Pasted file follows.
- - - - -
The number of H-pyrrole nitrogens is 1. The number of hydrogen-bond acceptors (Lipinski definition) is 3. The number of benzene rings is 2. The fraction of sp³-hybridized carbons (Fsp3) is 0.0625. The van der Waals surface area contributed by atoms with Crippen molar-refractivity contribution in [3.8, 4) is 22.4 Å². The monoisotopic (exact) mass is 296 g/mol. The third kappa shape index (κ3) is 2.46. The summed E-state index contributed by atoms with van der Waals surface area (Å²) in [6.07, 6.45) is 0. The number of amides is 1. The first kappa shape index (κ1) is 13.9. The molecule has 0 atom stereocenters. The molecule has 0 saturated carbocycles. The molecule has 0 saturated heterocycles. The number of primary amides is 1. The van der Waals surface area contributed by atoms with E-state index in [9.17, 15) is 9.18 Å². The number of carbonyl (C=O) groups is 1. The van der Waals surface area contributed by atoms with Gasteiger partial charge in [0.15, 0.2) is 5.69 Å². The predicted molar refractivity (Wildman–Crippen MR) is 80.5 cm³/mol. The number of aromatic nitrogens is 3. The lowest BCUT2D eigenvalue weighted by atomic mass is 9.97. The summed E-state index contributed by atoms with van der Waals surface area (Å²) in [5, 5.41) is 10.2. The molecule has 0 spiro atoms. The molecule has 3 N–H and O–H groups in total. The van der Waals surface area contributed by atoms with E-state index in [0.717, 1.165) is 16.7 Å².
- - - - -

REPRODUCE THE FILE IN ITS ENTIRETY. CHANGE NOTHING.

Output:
The number of H-pyrrole nitrogens is 1. The number of hydrogen-bond acceptors (Lipinski definition) is 3. The number of benzene rings is 2. The fraction of sp³-hybridized carbons (Fsp3) is 0.0625. The van der Waals surface area contributed by atoms with Crippen molar-refractivity contribution in [3.8, 4) is 22.4 Å². The monoisotopic (exact) mass is 296 g/mol. The third kappa shape index (κ3) is 2.46. The summed E-state index contributed by atoms with van der Waals surface area (Å²) in [6.07, 6.45) is 0. The number of amides is 1. The first kappa shape index (κ1) is 13.9. The molecule has 0 atom stereocenters. The molecule has 0 saturated carbocycles. The molecule has 0 saturated heterocycles. The number of primary amides is 1. The van der Waals surface area contributed by atoms with E-state index in [9.17, 15) is 9.18 Å². The number of carbonyl (C=O) groups is 1. The van der Waals surface area contributed by atoms with Gasteiger partial charge in [0.15, 0.2) is 5.69 Å². The predicted molar refractivity (Wildman–Crippen MR) is 80.5 cm³/mol. The number of aromatic nitrogens is 3. The lowest BCUT2D eigenvalue weighted by atomic mass is 9.97. The summed E-state index contributed by atoms with van der Waals surface area (Å²) in [5, 5.41) is 10.2. The molecule has 0 spiro atoms. The molecule has 3 N–H and O–H groups in total. The van der Waals surface area contributed by atoms with E-state index in [0.717, 1.165) is 16.7 Å².